|(Photo by JoAnn Kassoff)|
By Ken Michaels
On July 5th, I took my family to see Paul McCartney for his show in Albany at the Times Union Center. I don’t know whether to be amazed or not, so many of us fans were rightfully concerned about Paul because he had a serious virus which forced him to cancel all his shows in Japan, one in South Korea, and he postponed his dates for June in the U.S. where it’s now been rescheduled for October. I wondered…would he be strong enough to do a full show, which in McCartney terms usually means a 2 ½ hour show, or would he scale it back just to make it easy on himself. Well, he didn’t give us a 2 ½ hour show, instead he gave us a 3 hour show! He usually does on average 35 songs in concert. This time he did 38, counting the Golden Slumbers/Carry That Weight/The End medley as one song.
What impressed me most of all were two things: McCartney’s energy-he may not dance around the stage like younger performers, but he looks like he is really enjoying himself, and having the time of his life, and he certainly enjoys feeling the love and the respect he gets from the audience.
The other thing that impressed me was his singing. I think he sounded better than when I saw him last year at the Barclay Center in Brooklyn. While sometimes I couldn’t hear his voice on the louder songs, whether that was because of where I was sitting, or the way it was mixed, I certainly heard him best on the softer acoustic numbers-and in particular songs like “Blackbird,” “Yesterday,” “Another Day,” “And I Love Her,” and “Here Today” his voice was superb. In fact, “Blackbird” and “Here Today” had Paul all alone with his audience on a high riser-just him and his acoustic guitar-nice touch, it felt more intimate that way.
Since he started doing his “Out There” tour his set lists hasn’t changed much. He’s been doing 4 songs from his latest album “New”-the title track, “Queenie Eye,” “Save Us” and “Everybody Out There,” but on this show he pulled out a surprise-he said we’ve never done this one before and he played “On My Way To Work,” making it 5 songs from the NEW album, and the crowd was very respectful of his new material, especially the title track. So far, he hasn’t played the song on any of his U.S. dates that followed, so it’s an exclusive for my show!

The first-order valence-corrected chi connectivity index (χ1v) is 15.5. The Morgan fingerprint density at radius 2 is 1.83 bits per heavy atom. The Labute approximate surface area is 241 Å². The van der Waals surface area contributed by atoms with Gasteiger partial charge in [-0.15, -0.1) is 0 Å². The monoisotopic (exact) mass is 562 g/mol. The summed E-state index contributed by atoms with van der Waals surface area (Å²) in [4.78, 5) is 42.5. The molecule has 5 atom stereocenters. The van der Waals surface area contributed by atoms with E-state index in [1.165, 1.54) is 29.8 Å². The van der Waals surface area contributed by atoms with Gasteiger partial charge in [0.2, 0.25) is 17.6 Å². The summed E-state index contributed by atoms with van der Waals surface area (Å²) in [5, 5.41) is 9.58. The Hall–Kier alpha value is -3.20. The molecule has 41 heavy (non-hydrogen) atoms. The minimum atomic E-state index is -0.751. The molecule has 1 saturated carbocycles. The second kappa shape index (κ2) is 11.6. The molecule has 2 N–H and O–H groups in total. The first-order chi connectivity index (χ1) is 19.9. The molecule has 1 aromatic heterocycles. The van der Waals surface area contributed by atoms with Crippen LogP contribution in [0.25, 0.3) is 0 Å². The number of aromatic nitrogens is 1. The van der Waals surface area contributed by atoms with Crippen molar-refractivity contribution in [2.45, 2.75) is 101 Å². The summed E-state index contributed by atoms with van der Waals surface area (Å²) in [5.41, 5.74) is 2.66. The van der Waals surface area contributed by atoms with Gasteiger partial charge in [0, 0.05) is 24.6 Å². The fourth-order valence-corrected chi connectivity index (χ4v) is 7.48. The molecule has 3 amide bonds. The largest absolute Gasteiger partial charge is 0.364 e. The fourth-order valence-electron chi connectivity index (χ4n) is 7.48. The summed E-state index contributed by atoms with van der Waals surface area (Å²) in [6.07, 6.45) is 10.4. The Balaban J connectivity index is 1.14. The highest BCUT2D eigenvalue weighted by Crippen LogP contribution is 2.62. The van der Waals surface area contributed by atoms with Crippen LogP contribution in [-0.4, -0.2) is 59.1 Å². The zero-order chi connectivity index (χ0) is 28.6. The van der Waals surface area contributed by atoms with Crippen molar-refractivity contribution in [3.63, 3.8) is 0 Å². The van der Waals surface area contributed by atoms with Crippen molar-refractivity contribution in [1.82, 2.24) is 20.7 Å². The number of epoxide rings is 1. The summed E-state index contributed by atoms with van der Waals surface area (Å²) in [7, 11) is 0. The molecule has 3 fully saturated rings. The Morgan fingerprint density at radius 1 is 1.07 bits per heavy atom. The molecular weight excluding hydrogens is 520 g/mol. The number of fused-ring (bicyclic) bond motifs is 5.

He continued the do the Beatles songs that he had never done before prior to this tour-All Together Now; Lovely Rita; and Being For The Benefit Of Mr. Kite. He also continued to do 2 Wings numbers that he hadn’t done since the Wings Over America T our-Listen To What The Man Said and Hi, Hi, Hi, which I still say is one of his best numbers, an all and out rocker that should always be in his set list.
What did he remove from his playlist? Your Mother Should Know, Junior’s Farm, and Mrs. Vandebilt, which he’s been doing for several years now.
He continued to dedicate certain songs to the special people in his life that we’ve lost; Here Today for John, Something for George, Maybe I’m Amazed for Linda, and Another Day for the great producer Phil Ramone, who helped him during the Ram sessions which produced that song, his first solo-hit.
As someone who treasures Paul’s voice, I’m definitely observant how he controls it. So many of these songs are vocally demanding, and he can’t scream as loud as he once could, but his voice is still strong, he knows how to work it, and there are times when he’ll hit falsetto notes that are really high, and that takes skill too.
You may have heard the news that Paul spotted a couple of signs from the audience-one that read “He won’t marry me until he meets you.” The other sign read “I’ve got the ring. I’m 64.” Paul didn’t waste the opportunity to invite the couple on stage; they were Claudia and Jonathan from Rochester, NY. Jonathan sang a verse of When I’m 64 onstage with the band backing him up. He got down on one knee and proposed to her, and she said yes. Can you imagine being one of those two people proposing on stage at a Paul McCartney concert? Who knows-it might even make it on a future DVD! They’re actually a part of history now, and something they’ll be telling their family and friends for a long time. I’m sure they’re still buzzing.
I think I’m always going to remember a friend of mine who was at this show. I saw her after the concert. I said “What did you think?” She shook her head in disbelief. Paul McCartney, now 72 years old, just gave us a 3-hour concert. Maybe I’m Amazed? Maybe not. He’s done this so many times before. But the older he gets the more you have to appreciate how he gives so much for his audience, and how he’s able to pull this off. This concert was yet but another one for the ages.
As I’ve said so many times, never miss an opportunity if you can to see Paul. He always gives you one of the greatest concerts ever.